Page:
California couples may have noticed a new trend in how parents raise their children after a divorce. Instead of the child splitting time at each parent's home, the parents split time at the family home. This benefits the child as it provides a sense of stability during an otherwise uncertain time. However, this may not work well for all parents.
There are certain things parents in California can do to make their divorce less difficult for their children as well as things they can avoid. For example, parents should reassure children that the divorce is not their fault. They should encourage a good relationship with the other parent and talk to the child without offering an opinion if the child is negative about that parent. Neither parent should badmouth the other.
When there is a dispute about the role of unmarried or divorcing parents in the lives of children, the family law court system is usually asked to determine the respective rights of everyone involved. The rights of California parents to spend time with their children are called custodial rights. There are some basic assumptions incorporated into laws and judicial philosophies regarding the amount of time each parent is allowed to spend with children. Depending on the specifics of a situation, a judge may award sole, partial or joint custody of children.
Although family courts in California take unique circumstances into account when reviewing child custody petitions, four basic guidelines form the basis for parental evaluation. These are positive environment, previous involvement, present participation and personal character.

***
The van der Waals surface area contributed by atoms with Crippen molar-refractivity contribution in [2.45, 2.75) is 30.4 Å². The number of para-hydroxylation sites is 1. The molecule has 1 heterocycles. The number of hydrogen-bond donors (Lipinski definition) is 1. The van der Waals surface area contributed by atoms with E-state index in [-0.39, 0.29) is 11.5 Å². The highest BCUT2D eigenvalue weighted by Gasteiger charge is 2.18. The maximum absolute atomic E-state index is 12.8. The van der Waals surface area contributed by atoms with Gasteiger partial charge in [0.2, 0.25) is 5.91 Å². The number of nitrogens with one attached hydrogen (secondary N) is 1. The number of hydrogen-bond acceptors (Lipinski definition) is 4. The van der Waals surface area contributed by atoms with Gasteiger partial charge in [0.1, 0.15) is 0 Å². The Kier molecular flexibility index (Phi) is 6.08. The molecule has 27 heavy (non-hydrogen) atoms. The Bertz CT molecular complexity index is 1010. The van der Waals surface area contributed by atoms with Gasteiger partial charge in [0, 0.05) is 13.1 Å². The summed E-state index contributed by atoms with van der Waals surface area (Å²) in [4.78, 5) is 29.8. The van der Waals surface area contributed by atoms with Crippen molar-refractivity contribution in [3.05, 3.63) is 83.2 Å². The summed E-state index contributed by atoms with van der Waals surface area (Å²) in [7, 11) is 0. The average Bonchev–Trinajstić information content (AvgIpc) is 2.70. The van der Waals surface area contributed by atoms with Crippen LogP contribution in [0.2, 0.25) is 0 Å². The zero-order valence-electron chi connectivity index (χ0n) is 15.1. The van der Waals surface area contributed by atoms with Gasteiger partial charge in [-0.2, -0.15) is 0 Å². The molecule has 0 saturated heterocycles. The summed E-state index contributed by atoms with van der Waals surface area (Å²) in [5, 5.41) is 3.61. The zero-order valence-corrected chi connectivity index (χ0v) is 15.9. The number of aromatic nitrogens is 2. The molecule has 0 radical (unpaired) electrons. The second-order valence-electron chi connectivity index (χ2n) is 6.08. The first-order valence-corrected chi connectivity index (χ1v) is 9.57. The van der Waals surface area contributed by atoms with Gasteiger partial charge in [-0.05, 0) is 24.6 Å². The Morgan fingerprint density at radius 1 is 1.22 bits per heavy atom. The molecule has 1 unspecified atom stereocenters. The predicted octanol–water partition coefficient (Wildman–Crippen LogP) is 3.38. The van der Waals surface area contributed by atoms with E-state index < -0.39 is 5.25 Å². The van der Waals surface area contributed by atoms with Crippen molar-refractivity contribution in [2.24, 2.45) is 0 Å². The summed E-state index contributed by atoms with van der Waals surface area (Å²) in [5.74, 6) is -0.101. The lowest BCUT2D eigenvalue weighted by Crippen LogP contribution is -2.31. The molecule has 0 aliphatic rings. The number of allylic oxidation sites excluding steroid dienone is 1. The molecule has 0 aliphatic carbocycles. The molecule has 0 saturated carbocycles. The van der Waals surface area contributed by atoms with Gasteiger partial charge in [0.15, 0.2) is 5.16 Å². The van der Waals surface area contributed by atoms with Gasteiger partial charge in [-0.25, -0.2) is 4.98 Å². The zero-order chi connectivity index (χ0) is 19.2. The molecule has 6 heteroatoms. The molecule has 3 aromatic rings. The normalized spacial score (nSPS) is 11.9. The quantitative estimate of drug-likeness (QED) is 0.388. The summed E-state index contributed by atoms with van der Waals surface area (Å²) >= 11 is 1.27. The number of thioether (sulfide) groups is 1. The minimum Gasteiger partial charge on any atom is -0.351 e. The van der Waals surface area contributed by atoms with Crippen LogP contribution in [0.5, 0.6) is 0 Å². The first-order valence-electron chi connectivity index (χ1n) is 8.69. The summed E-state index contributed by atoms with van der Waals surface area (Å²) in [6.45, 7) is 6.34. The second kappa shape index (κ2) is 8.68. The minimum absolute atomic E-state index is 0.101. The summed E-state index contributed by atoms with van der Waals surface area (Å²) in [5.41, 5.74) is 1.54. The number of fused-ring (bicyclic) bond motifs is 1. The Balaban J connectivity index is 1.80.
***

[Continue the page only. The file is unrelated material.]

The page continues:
Divorcing California parents are often terribly conflicted and confused by the choices put before them regarding custody disputes.
The term "child custody" actually refers to two different types of custody. The parent with legal custody is able to make decisions about the child's welfare, including religion health care and education. The child lives with the parent who has physical custody. California parents may have sole physical and legal custody or joint physical and legal custody or some combination of the two. Joint legal custody is fairly common.
For California couples headed toward divorce, it can be a challenging and emotional time. This is especially true when they also have young children. Both spouses may have the best interests of their children at heart, but the divorce itself can be a highly stressful experience. Pursuing a collaborative divorce or a mediation process can help these couples develop a lasting, positive co-parenting relationship.
California parents who have gotten divorced may prefer that they both play a role in raising their children after the marriage ends. In recent years, lawmakers in several states have also pushed for parents to have an equitable role in raising children after a divorce. For some legislators, it may be a way to advance an agenda of gender equality. Creating a shared parenting arrangement may be a way to get parents to cooperate during divorce proceedings.
Divorce can be a challenging time for California residents looking to end their marriage. This can be the case even when the relationship between former spouses remains amicable, as the emotional baggage of dealing with child custody, spousal support and other issues in the divorce can loom large. When partners want to end their marriage without a court battle or a contested divorce, divorce mediation can be an option that can help people achieve their goals and move on from their marriage peacefully.
Couples in Orange County and across the country that are going through a divorce during the holidays may face many challenges. However, if they're prepared mentally, then there are ways that children and parents can deal with the new norm of life.